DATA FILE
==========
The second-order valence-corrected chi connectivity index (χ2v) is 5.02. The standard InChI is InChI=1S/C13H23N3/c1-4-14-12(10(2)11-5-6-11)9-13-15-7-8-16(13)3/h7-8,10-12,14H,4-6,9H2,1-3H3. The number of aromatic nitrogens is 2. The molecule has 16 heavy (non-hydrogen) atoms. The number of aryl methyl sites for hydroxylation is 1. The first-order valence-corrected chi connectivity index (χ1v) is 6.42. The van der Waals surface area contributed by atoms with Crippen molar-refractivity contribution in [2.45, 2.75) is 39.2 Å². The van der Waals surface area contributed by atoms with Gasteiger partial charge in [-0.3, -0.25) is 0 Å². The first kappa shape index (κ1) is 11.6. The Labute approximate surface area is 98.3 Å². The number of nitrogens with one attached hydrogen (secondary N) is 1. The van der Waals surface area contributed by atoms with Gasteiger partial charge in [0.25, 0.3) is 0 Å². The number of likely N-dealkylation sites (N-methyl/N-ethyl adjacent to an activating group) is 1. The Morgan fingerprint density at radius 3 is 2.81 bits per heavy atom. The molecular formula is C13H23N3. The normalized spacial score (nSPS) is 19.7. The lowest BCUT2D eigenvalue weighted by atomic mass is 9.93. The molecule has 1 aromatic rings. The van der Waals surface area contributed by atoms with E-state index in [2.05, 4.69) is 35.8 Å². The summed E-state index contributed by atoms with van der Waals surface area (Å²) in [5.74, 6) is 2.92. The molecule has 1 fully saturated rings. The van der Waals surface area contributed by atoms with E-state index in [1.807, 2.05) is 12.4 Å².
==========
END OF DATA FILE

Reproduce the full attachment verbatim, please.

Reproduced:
The second-order valence-corrected chi connectivity index (χ2v) is 5.02. The standard InChI is InChI=1S/C13H23N3/c1-4-14-12(10(2)11-5-6-11)9-13-15-7-8-16(13)3/h7-8,10-12,14H,4-6,9H2,1-3H3. The number of aromatic nitrogens is 2. The molecule has 16 heavy (non-hydrogen) atoms. The number of aryl methyl sites for hydroxylation is 1. The first-order valence-corrected chi connectivity index (χ1v) is 6.42. The van der Waals surface area contributed by atoms with Crippen molar-refractivity contribution in [2.45, 2.75) is 39.2 Å². The van der Waals surface area contributed by atoms with Gasteiger partial charge in [-0.3, -0.25) is 0 Å². The first kappa shape index (κ1) is 11.6. The Labute approximate surface area is 98.3 Å². The number of nitrogens with one attached hydrogen (secondary N) is 1. The van der Waals surface area contributed by atoms with Gasteiger partial charge in [0.25, 0.3) is 0 Å². The number of likely N-dealkylation sites (N-methyl/N-ethyl adjacent to an activating group) is 1. The Morgan fingerprint density at radius 3 is 2.81 bits per heavy atom. The molecular formula is C13H23N3. The normalized spacial score (nSPS) is 19.7. The lowest BCUT2D eigenvalue weighted by atomic mass is 9.93. The molecule has 1 aromatic rings. The van der Waals surface area contributed by atoms with E-state index in [2.05, 4.69) is 35.8 Å². The summed E-state index contributed by atoms with van der Waals surface area (Å²) in [5.74, 6) is 2.92. The molecule has 1 fully saturated rings. The van der Waals surface area contributed by atoms with E-state index in [1.807, 2.05) is 12.4 Å².